The Beast that Burns; the Saviors We Kill

Canadian Blog

by Barry Kent MacKay,
Senior Program Associate

Born Free USA’s Canadian Representative

http://www.bornfreeusa.org/weblog_canada.php?p=5547&more=1

Barry is an artist, both with words and with paint. He has been associated with our organization for nearly three decades and is our go-to guy for any wildlife question. He knows his animals — especially birds — and the issues that affect them. His blogs will give you just the tip of his wildlife-knowledge iceberg, so be sure to stay and delve deeper into his Canadian Project articles. If you like wildlife and reading, Barry’s your man. (And we’re happy to have him as part of our team, too!)

The Beast that Burns; the Saviors We Kill

Published 05/19/16

Beaver© U.S. Department of Agriculture

May 19, 2016. Last night, The Beast was headed toward the border, with about three miles to go.

“The Beast” is the name of the giant wildfire that erupted in northern Alberta and, growing as I type, has now consumed some 423,000 hectares (1,633 square miles) of boreal forest. It has forced the evacuation of nearly 90,000 people. We’re seeing massive destruction of infrastructure and the deaths of uncounted thousands of wild animals, toxifying the air and defying Herculean efforts to bring it under control.

And it is, tragically, only one of hundreds of fires raging in forests throughout so much of the continent, their numbers increasing as global climate change results in an ever warmer climate—drier in some places and wetter in others, but heating up the planet more rapidly than even the most pessimistic research indicated.

What is of great value, what is needed in our woods and forests, is water: reservoirs of water, high water tables, ponds, and impoundments.

But, we are not a rational species. If we were, we’d listen to scientists like Glynnis Hood and Suzanne Bayley, whose published research* (and that of other scientists and studies) shows us that there is a hedge against the drying effects of global climate change and its ability to trigger massive, deadly fires…

And, that is the beaver!

When beaver fur was widely used by the fur industry, populations of the species were supressed by trapping. With decline in fur values, beavers are repopulating. This can cause problems, as when, building dams, beavers block culverts, cause flooding, or even chew down valuable trees. Most such conflicts can be easily resolved without harming the beavers: valuable allies in protecting the environment.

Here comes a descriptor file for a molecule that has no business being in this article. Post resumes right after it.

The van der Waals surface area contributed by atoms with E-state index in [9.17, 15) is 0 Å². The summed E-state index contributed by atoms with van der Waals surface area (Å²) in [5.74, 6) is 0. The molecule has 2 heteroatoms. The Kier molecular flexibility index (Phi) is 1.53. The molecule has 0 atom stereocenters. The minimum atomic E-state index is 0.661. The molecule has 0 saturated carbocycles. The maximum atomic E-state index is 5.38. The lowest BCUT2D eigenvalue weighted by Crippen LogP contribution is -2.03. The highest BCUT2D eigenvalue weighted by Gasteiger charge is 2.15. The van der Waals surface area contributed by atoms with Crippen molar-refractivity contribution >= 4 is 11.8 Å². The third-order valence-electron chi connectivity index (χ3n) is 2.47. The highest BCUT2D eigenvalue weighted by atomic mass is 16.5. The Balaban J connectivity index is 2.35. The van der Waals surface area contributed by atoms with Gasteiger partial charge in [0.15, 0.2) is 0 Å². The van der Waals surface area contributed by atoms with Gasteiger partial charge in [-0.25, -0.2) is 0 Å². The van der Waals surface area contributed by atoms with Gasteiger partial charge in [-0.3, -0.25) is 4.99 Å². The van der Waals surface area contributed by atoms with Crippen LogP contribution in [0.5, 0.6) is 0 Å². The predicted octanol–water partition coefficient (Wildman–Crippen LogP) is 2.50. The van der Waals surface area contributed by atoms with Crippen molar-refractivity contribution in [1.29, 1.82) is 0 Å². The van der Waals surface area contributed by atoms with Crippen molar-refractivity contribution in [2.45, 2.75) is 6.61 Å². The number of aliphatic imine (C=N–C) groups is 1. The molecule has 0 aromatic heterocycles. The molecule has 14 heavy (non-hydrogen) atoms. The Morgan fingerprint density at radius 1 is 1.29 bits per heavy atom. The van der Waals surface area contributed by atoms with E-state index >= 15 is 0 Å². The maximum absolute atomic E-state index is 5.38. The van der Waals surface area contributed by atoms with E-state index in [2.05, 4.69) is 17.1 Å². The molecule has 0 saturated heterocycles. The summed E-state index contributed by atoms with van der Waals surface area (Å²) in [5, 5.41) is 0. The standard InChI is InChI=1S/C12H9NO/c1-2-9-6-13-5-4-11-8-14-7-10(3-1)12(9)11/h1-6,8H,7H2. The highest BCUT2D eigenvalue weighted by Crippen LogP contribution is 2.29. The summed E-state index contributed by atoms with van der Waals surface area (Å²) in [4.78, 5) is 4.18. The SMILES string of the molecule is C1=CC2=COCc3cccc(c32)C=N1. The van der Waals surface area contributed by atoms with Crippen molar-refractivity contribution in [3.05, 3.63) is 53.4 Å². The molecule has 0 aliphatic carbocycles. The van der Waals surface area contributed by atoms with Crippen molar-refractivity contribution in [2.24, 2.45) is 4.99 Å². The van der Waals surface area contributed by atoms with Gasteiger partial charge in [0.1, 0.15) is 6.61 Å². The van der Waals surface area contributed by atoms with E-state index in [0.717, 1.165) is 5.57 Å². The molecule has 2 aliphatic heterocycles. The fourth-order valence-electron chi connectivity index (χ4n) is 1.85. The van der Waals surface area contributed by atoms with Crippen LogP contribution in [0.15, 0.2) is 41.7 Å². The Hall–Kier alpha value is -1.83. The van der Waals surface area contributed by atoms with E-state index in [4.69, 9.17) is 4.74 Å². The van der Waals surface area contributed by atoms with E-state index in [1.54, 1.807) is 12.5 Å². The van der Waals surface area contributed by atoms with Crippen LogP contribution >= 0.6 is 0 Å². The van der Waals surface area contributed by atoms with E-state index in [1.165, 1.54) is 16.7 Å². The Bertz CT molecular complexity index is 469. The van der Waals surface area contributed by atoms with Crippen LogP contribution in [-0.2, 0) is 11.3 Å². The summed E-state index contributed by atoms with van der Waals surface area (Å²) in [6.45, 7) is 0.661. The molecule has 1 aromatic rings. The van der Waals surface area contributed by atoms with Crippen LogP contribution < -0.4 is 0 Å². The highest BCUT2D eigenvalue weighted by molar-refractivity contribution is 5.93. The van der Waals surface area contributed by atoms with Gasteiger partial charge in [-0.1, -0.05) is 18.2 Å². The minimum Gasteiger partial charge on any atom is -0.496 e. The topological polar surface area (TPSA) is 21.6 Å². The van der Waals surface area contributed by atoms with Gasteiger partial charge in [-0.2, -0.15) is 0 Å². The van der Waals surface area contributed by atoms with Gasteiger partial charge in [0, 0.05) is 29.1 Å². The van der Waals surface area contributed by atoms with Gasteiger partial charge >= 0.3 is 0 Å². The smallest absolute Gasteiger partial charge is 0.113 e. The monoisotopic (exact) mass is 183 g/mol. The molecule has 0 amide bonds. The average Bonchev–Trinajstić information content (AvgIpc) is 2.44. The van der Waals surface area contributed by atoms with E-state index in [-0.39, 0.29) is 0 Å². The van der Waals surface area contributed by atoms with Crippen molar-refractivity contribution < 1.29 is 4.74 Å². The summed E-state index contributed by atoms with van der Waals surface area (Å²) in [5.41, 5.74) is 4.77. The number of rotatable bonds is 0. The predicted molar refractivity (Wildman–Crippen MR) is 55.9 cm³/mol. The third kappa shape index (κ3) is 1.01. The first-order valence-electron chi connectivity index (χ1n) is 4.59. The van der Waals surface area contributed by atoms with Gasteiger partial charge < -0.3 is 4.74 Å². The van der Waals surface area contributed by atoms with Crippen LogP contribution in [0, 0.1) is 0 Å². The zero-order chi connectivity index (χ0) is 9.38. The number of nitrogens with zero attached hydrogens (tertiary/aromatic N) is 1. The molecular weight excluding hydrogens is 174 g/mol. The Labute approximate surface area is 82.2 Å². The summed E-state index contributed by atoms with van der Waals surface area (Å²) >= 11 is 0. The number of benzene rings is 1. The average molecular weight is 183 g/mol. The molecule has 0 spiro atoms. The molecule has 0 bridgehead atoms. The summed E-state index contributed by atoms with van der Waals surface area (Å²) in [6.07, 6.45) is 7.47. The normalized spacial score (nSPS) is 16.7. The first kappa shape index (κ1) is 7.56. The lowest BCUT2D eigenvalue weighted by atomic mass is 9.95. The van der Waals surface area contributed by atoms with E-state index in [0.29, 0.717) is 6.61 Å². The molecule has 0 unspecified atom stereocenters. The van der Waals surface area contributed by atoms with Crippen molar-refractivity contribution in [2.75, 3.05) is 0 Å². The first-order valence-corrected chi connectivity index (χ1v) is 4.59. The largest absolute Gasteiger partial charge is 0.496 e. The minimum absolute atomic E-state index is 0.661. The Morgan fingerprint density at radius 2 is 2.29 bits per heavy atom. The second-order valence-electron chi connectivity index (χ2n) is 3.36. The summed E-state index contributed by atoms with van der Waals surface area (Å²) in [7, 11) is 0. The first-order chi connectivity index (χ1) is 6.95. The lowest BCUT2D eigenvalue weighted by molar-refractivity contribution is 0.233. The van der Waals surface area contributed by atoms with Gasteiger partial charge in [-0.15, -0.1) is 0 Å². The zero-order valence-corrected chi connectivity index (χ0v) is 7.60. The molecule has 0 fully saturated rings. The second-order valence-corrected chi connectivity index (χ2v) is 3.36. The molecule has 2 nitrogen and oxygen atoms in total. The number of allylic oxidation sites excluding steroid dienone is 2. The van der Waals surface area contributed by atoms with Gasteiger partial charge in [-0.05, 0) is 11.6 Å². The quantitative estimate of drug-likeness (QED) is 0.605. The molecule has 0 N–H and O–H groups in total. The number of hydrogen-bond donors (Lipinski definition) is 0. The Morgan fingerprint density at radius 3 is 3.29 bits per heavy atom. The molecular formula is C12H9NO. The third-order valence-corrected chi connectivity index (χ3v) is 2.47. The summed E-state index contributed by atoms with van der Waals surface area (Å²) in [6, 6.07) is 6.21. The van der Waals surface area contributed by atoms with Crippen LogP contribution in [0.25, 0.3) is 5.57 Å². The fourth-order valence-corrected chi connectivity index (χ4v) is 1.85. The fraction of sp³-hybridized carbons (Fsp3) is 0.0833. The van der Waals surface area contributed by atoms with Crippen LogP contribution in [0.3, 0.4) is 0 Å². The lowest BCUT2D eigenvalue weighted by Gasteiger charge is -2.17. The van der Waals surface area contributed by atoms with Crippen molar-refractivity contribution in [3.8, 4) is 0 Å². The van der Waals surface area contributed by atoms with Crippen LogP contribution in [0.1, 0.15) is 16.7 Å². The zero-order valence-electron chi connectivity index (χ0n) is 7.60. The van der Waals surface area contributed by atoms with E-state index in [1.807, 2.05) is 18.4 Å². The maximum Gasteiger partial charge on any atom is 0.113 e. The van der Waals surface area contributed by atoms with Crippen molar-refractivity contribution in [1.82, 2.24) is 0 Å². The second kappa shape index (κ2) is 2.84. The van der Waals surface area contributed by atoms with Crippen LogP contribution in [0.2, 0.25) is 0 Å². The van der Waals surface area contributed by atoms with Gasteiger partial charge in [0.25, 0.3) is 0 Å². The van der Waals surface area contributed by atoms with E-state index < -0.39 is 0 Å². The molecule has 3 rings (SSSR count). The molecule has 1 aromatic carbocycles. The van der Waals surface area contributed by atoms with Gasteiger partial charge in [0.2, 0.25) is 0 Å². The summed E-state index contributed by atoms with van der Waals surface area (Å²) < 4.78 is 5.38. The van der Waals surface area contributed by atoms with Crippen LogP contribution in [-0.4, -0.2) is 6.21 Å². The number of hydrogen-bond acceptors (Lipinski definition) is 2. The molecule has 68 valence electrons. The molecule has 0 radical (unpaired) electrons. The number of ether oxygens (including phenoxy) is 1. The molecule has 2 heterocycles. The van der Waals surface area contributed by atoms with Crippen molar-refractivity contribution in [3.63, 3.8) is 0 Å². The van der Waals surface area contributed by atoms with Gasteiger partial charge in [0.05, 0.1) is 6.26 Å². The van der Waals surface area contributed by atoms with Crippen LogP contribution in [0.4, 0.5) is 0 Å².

So, what did the province of Saskatchewan do? It allowed a “beaver derby”: a 40-day contest in which 601 beavers were killed (out of an annual, province-wide kill of about 38,000). It is Saskatchewan’s border that The Beast was approaching last night.

The argument was made that these were beavers who would have otherwise been killed and wasted, and that many carcasses are left to rot. I don’t doubt that, but this is the 21st Century and it’s past time for us to stop demonizing wildlife and start learning to co-exist.

The work by Hood and Bayley, in 2008, showed that the beaver was the single most important factor in the amount of open water in the very place where it is most needed—the place where the hot Beast prowls, burning its way through our staggering wall of willful ignorance, illuminating our base, self-destructive ways.

There have always been beavers, fires, and forests. What’s new is our levels of technology, connected to unbearable hubris, as we impose our collective madness onto a world increasingly under siege (ironically, a world that is also increasingly losing its ability to support us and our demands upon it).

As we look into the glowing eye of The Beast, it is our reflection that stares back.

Keep wildlife in the wild,
Barry

4 thoughts on “The Beast that Burns; the Saviors We Kill

  1. Yes, it’s sad for all involved. But only humans have a choice about it, and are contributing to it greatly – and we choose to forge on ahead anyway, regardless of consequences to ourselves and others. Those days are catching up to us, I think. I really can no longer let humans deny their responsibility whether by directly contributing or mindlessness, or any of the many ways we contribute. We need to tell it like it is.

    I read one appallingly (willfully blind) comment about workers at Fort McMurray ‘only trying to ensure energy for the world’s future’. How about trying to ensure that we even have a habitable world in the future?

    Most probably are only concerned with making a good paycheck, even as they watch and contribute to the destruction. Most cannot see beyond their own immediate needs, same as making excuses for poachers who ‘only want to feed their families’. Our brains don’t seem to be designed to have much of a concept of the future.

    I cannot let that kind of thinking off the hook. Excuses don’t help, they makes matters worse. You can have sympathy for the victims of our choices, without excusing the choices and denying direct responsibility.

  2. I agree, Ida. Humans have choices, and unfortunately, most of our species’ choices have been destructive to all other life. As this human-caused “Beast” grows and destroys, very little, if anything, is every mentioned about the thousands of wild lives that are lost forever, along with their precious habitat. Of course, the terrible Industrial Wasteland up there called Tar Sands, had already done monumental ecological damage, much of which will never recover. Perhaps the only thing to stop the Tar Sands will be this Beast.

    http://www.foranimals.org

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